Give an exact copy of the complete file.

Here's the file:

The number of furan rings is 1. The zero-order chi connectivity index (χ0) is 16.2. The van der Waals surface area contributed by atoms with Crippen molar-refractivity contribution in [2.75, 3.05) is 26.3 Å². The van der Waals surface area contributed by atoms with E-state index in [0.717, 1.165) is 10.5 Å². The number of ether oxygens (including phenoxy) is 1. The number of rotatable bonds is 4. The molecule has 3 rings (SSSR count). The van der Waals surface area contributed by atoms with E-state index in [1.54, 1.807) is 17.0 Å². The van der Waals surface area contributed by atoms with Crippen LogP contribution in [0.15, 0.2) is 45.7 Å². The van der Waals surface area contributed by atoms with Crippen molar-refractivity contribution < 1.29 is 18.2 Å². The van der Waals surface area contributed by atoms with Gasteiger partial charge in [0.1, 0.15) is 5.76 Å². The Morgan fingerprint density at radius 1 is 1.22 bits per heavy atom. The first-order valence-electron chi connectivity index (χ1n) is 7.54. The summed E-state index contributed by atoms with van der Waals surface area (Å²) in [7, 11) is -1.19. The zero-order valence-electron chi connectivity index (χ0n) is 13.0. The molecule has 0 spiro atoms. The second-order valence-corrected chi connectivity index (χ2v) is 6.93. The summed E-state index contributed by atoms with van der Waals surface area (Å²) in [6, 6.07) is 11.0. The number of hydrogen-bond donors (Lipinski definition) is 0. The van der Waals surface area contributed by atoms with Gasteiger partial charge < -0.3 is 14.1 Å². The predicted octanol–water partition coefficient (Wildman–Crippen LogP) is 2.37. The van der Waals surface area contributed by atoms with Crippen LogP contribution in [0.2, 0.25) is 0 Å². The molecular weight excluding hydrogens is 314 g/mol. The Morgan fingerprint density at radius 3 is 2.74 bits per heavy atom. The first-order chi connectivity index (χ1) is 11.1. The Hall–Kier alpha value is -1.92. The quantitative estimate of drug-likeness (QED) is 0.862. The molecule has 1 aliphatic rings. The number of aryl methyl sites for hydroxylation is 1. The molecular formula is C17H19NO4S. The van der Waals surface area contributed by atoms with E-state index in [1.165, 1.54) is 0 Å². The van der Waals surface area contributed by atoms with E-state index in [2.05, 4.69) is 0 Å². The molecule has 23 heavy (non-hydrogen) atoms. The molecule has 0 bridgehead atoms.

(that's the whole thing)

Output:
The number of furan rings is 1. The zero-order chi connectivity index (χ0) is 16.2. The van der Waals surface area contributed by atoms with Crippen molar-refractivity contribution in [2.75, 3.05) is 26.3 Å². The van der Waals surface area contributed by atoms with E-state index in [0.717, 1.165) is 10.5 Å². The number of ether oxygens (including phenoxy) is 1. The number of rotatable bonds is 4. The molecule has 3 rings (SSSR count). The van der Waals surface area contributed by atoms with E-state index in [1.54, 1.807) is 17.0 Å². The van der Waals surface area contributed by atoms with Crippen LogP contribution in [0.15, 0.2) is 45.7 Å². The van der Waals surface area contributed by atoms with Crippen molar-refractivity contribution < 1.29 is 18.2 Å². The van der Waals surface area contributed by atoms with Gasteiger partial charge in [0.1, 0.15) is 5.76 Å². The Morgan fingerprint density at radius 1 is 1.22 bits per heavy atom. The first-order valence-electron chi connectivity index (χ1n) is 7.54. The summed E-state index contributed by atoms with van der Waals surface area (Å²) in [7, 11) is -1.19. The zero-order valence-electron chi connectivity index (χ0n) is 13.0. The molecule has 0 spiro atoms. The second-order valence-corrected chi connectivity index (χ2v) is 6.93. The summed E-state index contributed by atoms with van der Waals surface area (Å²) in [6, 6.07) is 11.0. The number of hydrogen-bond donors (Lipinski definition) is 0. The van der Waals surface area contributed by atoms with Gasteiger partial charge < -0.3 is 14.1 Å². The predicted octanol–water partition coefficient (Wildman–Crippen LogP) is 2.37. The van der Waals surface area contributed by atoms with Crippen LogP contribution in [0.2, 0.25) is 0 Å². The molecular weight excluding hydrogens is 314 g/mol. The Morgan fingerprint density at radius 3 is 2.74 bits per heavy atom. The first-order chi connectivity index (χ1) is 11.1. The Hall–Kier alpha value is -1.92. The quantitative estimate of drug-likeness (QED) is 0.862. The molecule has 1 aliphatic rings. The number of aryl methyl sites for hydroxylation is 1. The molecular formula is C17H19NO4S. The van der Waals surface area contributed by atoms with E-state index in [1.165, 1.54) is 0 Å². The van der Waals surface area contributed by atoms with E-state index in [2.05, 4.69) is 0 Å². The molecule has 23 heavy (non-hydrogen) atoms. The molecule has 0 bridgehead atoms.